Progression of asymptomatic carotid artery stenosis (ACAS) in patients with >50% luminal narrowing is considered a potential risk factor for ischemic stroke; however, subclinical molecular biomarkers of ACAS progression are lacking. Recent studies suggest a regulatory function for several microRNAs (miRNAs) on the evolution of carotid plaque, but its role in ACAS progression is mostly unknown. The aim of this study was to investigate a wide miRNA panel in peripheral blood exosomes from patients with ACAS to associate circulating miRNA expression profiles with stenosis progression.
The study included 60 patients with ACAS carrying >50% luminal narrowing. First, miRNA expression profiles of circulating exosomes were determined by Affymetrix microarrays from plasma samples of 16 patients from the cohort. Second, those miRNAs among the most differentially expressed in patients with ACAS progression were quantified by real-time polymerase chain reaction in a separate replication cohort of 39 subjects within the patient sample.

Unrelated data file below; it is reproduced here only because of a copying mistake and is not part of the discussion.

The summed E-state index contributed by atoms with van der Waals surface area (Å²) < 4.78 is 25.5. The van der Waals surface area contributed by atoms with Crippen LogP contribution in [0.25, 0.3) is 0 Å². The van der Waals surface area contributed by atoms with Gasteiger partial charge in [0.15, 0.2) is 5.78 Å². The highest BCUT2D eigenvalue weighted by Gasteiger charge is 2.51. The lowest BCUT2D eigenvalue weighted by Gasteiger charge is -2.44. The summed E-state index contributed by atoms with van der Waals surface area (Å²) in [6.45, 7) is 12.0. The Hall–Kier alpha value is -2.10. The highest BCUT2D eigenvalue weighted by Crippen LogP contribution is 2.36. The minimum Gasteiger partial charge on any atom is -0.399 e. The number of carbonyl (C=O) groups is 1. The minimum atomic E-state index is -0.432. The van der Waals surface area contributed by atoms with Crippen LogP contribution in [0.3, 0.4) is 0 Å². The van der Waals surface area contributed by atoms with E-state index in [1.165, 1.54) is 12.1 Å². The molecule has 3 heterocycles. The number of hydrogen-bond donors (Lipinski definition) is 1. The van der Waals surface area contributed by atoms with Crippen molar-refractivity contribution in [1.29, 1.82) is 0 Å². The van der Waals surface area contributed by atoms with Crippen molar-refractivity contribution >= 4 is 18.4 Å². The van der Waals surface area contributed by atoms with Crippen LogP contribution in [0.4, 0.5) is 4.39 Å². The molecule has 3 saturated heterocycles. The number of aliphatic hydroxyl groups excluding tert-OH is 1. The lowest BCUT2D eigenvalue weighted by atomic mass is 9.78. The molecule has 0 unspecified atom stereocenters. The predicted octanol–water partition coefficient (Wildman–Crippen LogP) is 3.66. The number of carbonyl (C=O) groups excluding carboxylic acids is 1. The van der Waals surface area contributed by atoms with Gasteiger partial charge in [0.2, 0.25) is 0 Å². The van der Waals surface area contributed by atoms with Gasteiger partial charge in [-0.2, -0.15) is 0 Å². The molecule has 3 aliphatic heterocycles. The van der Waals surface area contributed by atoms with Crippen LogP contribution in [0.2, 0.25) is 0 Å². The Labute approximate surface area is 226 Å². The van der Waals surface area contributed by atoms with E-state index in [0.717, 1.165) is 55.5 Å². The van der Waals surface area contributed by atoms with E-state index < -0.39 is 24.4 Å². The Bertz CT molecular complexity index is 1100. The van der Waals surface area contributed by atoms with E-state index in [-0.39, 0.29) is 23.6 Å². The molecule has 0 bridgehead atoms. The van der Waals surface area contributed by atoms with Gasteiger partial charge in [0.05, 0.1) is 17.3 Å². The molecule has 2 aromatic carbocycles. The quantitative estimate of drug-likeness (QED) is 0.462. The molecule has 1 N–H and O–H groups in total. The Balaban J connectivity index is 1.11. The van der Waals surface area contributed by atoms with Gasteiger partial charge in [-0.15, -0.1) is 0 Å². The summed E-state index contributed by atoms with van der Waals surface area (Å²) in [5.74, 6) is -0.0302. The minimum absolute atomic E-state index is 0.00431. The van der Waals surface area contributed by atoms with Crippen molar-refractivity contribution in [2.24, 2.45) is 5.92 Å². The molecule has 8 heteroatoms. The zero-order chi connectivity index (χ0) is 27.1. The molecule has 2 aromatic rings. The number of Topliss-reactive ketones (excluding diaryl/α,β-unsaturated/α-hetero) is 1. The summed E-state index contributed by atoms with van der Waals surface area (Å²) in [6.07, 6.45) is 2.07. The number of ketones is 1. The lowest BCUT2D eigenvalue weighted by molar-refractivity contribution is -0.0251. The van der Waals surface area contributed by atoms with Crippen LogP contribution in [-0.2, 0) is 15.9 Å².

The results showed that ACAS progression was associated with development of stroke. MiR-199b-3p, miR-27b-3p, miR-130a-3p, miR-221-3p, and miR-24-3p presented significant higher expression in those patients with ACAS progression.
Principal component analysis (PCA) and hierarchical clustering (HC)
from patients with asymptomatic carotid artery stenosis (ACAS).
The PCA image (A) shows a different distribution for noncoding RNA expression profiles of samples from patients with ACAS progression (pink spheres) compared with that in patients without progression (green spheres). The HC representation (B) shows different miRNA expression profiles in patients with asymptomatic carotid artery stenosis progression (rows from the pink bar) compared with patients without progression (rows from the green bar; P<0.05). Red areas represent miRNAs that are overexpressed and blue those that are lower expressed on each row sample.
This study supports that specific circulating miRNA expression profiles could provide a new tool that complements the monitoring of ACAS progression, improving therapeutic approaches to prevent ischemic stroke.